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Less Partridges, More Pears – Yet Another Holiday Jam

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We’re moving up the ranks of interesting to the second of my four Christmas jams today (if you didn’t catch my strawberry jam run down you can find it here). What is this mystery slightly-more-interesting jam? Pear and Vanilla of course!

Pear and vanilla is J’s favourite fruit and spice combo as you all know, and it resonates very much with the holiday season for us, since it was the flavour of the cake I made for our first Christmas together. This jam riffs pretty directly off of that recipe and thus as far as interesting goes this is not a super unfamiliar combo, but it’s still a step away from the traditional standard berry combinations you find in jams at the supermarket.

I think it’s pretty important to develop and keep food traditions. When you think about it, so many of our food associations and memories come from repetition: tea when times get tough, chocolate pudding at a gathering, creamy rice on a cold winter’s night, flummery (a.k.a. in my family ‘amamfa’) on a hot summer’s day. I sometimes feel guilty just repeating the same recipes and combinations over and over, like I should be exploring and discovering and broadening and all those other things, but then I remember just how much I like those recipes and combinations. And each time they’re repeated they just get more and more meaning and feeling.

A summer time jam in a summer time garden

In the US they’d call this a jelly rather than a jam, since it’s made using only the juice of the fruit rather than the whole thing. I’ve based this off of a recipe for apple jelly from here, with a few alterations.

So anyway, first thing’s first, assemble your ingredients:


1.75-2kg of pears

5 cups of water

2.5 cups of sugar

1 lemon’s worth of juice

1 vanilla bean

Some pectin (I used some Jamsetta, about 1 tbsp or a little less)

As for your method:


Wash your pears and chop them up into chunks, removing the stalks.

Boil them up with the water for about 45 minutes at least, until they’re quite soft.

Then you need to strain all the juice out of them. I improvised a set up using a bowl, a sieve, a colander, a clean tea towel, a plate, and a bottle of water. Give it at least 3 hours.

I ended up with about 3 cups of juice. Whack that back in your pot with the lemon and vanilla bean (split down the middle) and bring it up to the boil.

Pop a little plate in the freezer about now.

Mix the sugar with your pectin then stir it in nice and quickly, making sure you haven’t got any lumps of pectin.

Cook that until you can put a little bit of it on your frozen plate and it sets to form a loose jam consistency.


Now put that jam in your jars and you’ll want to waterbath process them so you can store them out of the fridge.

Yay for new nostalgia!

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Ahoy, me Stew

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Few meals have as high a self-satisfaction ratio (satisfaction : difficulty) as a hearty stew or soup. It’s coming up to winter now, so why not take this opportunity to make yourself feel just that little bit better than the people around you? A little bit of smugness will do wonders on a chilly night.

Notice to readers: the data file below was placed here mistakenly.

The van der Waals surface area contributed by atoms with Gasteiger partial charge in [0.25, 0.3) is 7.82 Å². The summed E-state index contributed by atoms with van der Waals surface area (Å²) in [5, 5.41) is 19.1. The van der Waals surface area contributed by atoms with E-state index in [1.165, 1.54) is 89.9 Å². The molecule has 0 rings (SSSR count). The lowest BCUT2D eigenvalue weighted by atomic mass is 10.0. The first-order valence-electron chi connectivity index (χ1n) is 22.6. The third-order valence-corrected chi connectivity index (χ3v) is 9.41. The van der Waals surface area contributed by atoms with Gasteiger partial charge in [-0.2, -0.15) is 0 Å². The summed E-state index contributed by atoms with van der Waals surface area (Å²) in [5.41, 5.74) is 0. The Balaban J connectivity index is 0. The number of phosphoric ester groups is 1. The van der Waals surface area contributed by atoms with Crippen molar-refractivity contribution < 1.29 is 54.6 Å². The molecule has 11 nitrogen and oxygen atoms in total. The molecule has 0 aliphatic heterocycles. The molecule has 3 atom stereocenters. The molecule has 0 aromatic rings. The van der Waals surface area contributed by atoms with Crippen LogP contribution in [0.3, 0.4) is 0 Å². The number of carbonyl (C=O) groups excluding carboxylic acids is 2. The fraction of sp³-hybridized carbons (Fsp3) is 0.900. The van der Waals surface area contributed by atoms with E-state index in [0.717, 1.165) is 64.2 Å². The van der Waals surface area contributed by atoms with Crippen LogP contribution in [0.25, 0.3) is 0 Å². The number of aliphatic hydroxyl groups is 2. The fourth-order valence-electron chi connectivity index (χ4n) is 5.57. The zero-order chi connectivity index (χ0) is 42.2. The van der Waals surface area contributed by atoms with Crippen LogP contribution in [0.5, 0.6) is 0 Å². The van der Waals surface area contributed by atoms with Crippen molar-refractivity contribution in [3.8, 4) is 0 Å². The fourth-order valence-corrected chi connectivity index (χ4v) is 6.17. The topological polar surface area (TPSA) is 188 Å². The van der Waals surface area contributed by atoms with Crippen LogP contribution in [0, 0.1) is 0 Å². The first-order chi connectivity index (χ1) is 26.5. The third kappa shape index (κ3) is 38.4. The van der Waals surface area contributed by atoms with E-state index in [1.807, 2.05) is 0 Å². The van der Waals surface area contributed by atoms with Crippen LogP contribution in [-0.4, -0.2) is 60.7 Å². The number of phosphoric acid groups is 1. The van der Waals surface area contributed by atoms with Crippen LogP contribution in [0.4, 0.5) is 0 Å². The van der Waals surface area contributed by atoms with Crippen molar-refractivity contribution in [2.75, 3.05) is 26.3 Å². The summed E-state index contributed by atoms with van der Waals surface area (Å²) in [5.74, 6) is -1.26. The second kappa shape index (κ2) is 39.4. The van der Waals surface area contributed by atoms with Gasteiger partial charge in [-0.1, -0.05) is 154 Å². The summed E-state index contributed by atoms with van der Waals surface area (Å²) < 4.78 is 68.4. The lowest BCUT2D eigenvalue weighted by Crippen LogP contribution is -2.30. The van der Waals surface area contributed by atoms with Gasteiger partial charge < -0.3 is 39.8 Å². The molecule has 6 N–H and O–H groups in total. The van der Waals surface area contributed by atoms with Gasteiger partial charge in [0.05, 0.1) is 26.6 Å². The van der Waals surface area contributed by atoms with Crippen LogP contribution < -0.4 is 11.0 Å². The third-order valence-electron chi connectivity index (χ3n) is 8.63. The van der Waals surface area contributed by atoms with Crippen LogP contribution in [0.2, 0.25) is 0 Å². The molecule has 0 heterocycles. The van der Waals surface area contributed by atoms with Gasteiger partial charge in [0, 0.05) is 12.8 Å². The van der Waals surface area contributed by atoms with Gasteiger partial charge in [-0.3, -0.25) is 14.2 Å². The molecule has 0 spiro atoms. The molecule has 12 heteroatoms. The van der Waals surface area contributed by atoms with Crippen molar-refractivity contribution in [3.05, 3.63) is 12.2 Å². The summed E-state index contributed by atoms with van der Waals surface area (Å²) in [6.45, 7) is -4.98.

The first step is to remember that one of the main ideas behind making a soup is ease. So as far as implements, you will need a chopping board, a knife, maybe a plate, a really big pot and something to stir with. If that something to stir with could also conceivably be used to put it into a bowl when it’s done, that’s even better.

Next, you’ll probably need something to cook. Check the cupboards and the fridge first, and just look for something hearty, or a vegetable. Potatoes just on the edge of usable – they’re fine. An old bit of pumpkin that a bit dry on the outside – wonderful. Those various halves of onions that seem to pile up in the fridge – great, use ‘em. A limp carrot or zucchini – there’s some colour. Old baby spinach leaves you bought for a salad sandwich and didn’t use all of – even they’re perfect. Do you have some sort of leftover meat, maybe some bacon in the freezer or the remains of a ham or lamb leg in the fridge? If you don’t eat meat, well it’s even easier, just don’t put any in.

You probably won’t have enough ingredients lying around the house (if you do, well haven’t you got a well stocked larder!) so next it’s off to the shops. Remember we’re going for easy, and if you’re like me that means cheap too. So toddle on down to the fruit and veg section first and see what’s on special.

Using a little bit of common sense (durian is probably not a good idea) grab whatever you feel like. Onion is always good, and anything that kind of looks like an onion, like leeks or garlic. Cabbage makes a nice bit of bulk, and a few starchy vegetables add a bit of oomph. Really, pretty much anything will be lovely. Maybe grab a big tin of diced tomatoes too.

Seriously, buy anything you want!

And then to the meat. Personally, a fistful or two of economy bacon is enough for me, but you could get all sorts of things; some diced steak or other red meat, maybe something with a bone in it like ox-tail or lamb necks, anything cheap-looking is fine. Don’t worry about it being tough, because you’re going to be cooking this for a while. The only other things you might need is a litre of stock or so, though water is fine, and maybe some pasta or soup mix if you feel like it, though both of those are optional too. Oh, and if you’re looking for an excuse to buy some wine, you can throw some in if you’d like.

Now go through the checkout. And as you stand in line look around at the people worrying that they’ve forgotten something, consulting lists and accidentally wheeling their trolleys into things and other people (I certainly haven’t done this, not at all, nuh-uh), and generally being stressed, and think about how you are so good in the kitchen that it doesn’t even matter exactly what’s in your trolley today, it’s still going to taste wonderful at the end.